A National Historic Landmark, the University of Oklahoma's Bizzell Library figured prominently in the historic movement to racially desegregate public higher education in the South in the mid-20th century, as well as the Federal government's position on eliminating racial segregation within a democratic society. The University was the focus of McLaurin v. Oklahoma Board of Regents, wherein the U.S. Supreme Court ruled that separate but equal conditions were unattainable in graduate and professional education.
On January 28, 1948, a black retired professor, George McLaurin, applied to the University of Oklahoma to pursue a Doctorate in Education. School authorities were required to deny him admission solely because of his race under Oklahoma statutes which made it a misdemeanor to maintain or operate, teach, or attend a school at which both whites and African Americans were enrolled or taught. McLaurin filed a complaint to gain admission. On October 6, the Court for the Western District of Oklahoma found unconstitutional those parts of the Oklahoma statute that denied McLaurin admission, and held that the State had a constitutional duty to provide McLaurin with the education he sought as soon as it provided that education for applicants of any other group. With this ruling the University's Board of Regents voted to admit McLaurin, but on a segregated basis.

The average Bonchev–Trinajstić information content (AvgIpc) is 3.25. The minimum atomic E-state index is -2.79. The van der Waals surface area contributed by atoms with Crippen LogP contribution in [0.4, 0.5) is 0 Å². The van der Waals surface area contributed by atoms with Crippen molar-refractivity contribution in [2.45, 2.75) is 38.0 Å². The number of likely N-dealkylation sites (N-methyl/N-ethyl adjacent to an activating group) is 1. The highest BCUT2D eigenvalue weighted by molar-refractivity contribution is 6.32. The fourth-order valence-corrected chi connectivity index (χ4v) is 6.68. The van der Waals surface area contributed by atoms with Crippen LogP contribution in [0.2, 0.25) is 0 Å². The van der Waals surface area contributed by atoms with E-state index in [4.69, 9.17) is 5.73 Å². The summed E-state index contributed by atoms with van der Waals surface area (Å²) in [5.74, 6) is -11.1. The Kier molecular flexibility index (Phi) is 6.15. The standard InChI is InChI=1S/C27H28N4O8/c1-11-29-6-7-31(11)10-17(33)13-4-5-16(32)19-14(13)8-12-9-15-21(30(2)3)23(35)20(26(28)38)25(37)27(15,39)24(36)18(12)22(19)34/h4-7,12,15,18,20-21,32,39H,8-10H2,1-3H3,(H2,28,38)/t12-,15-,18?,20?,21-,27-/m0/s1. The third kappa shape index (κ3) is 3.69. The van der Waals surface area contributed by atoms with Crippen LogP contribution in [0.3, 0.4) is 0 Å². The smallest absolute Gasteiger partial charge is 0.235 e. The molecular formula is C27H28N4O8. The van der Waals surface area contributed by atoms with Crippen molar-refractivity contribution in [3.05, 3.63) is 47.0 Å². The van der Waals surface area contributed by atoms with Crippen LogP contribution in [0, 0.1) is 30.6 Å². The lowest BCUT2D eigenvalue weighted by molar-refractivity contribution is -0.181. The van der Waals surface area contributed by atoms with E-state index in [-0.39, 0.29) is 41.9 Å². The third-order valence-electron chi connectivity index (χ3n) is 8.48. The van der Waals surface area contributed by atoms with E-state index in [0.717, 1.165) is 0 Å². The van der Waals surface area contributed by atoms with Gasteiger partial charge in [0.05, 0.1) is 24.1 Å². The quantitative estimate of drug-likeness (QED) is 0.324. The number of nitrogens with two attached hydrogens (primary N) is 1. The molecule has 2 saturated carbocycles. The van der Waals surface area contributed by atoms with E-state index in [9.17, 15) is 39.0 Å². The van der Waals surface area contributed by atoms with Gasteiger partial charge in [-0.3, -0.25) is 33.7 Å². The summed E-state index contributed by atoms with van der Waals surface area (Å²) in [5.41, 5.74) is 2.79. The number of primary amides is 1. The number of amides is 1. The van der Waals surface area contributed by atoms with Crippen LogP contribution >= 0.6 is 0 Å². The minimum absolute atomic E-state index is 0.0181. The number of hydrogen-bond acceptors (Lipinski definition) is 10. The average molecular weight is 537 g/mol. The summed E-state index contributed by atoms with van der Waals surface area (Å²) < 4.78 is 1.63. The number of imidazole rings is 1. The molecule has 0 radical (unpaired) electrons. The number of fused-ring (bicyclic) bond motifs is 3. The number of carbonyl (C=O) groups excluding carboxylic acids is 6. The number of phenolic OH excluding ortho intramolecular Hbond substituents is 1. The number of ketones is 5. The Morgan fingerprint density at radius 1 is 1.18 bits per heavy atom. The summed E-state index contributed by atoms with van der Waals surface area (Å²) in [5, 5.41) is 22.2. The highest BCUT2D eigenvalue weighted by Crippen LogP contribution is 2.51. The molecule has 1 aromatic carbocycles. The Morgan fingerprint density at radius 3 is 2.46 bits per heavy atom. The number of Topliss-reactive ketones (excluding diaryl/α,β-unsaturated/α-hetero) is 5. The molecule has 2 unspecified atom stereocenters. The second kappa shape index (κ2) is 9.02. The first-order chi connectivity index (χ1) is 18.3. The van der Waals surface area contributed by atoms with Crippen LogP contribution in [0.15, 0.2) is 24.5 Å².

On October 13, 1948, McLaurin entered the University. He sat at a designated desk on the mezzanine level of Bizzell Library rather than the regular reading room, at a desk in an anteroom adjoining Classroom 104 in Carnegie Hall, and ate at a separate time from the white students in the cafeteria. McLaurin once again filed suit with the District Court. Heard by the U.S. Supreme Court in 1950, McLaurin v. Oklahoma Board of Regents challenged the constitutionality of the separate but equal doctrine under the equal protection clause of the 14th Amendment. The Supreme Court unanimously ruled that as a result of McLaurin's segregation he was "handicapped in his pursuit of effective graduate instruction. Such restrictions impair and inhibit his ability to study, to engage in discussion and exchange view with other students, and in general to learn his professions." The case became the climax of the NAACP's plans between 1930 and 1950 to overturn the separate but equal doctrine in public education by demanding equality in graduate and professional schools.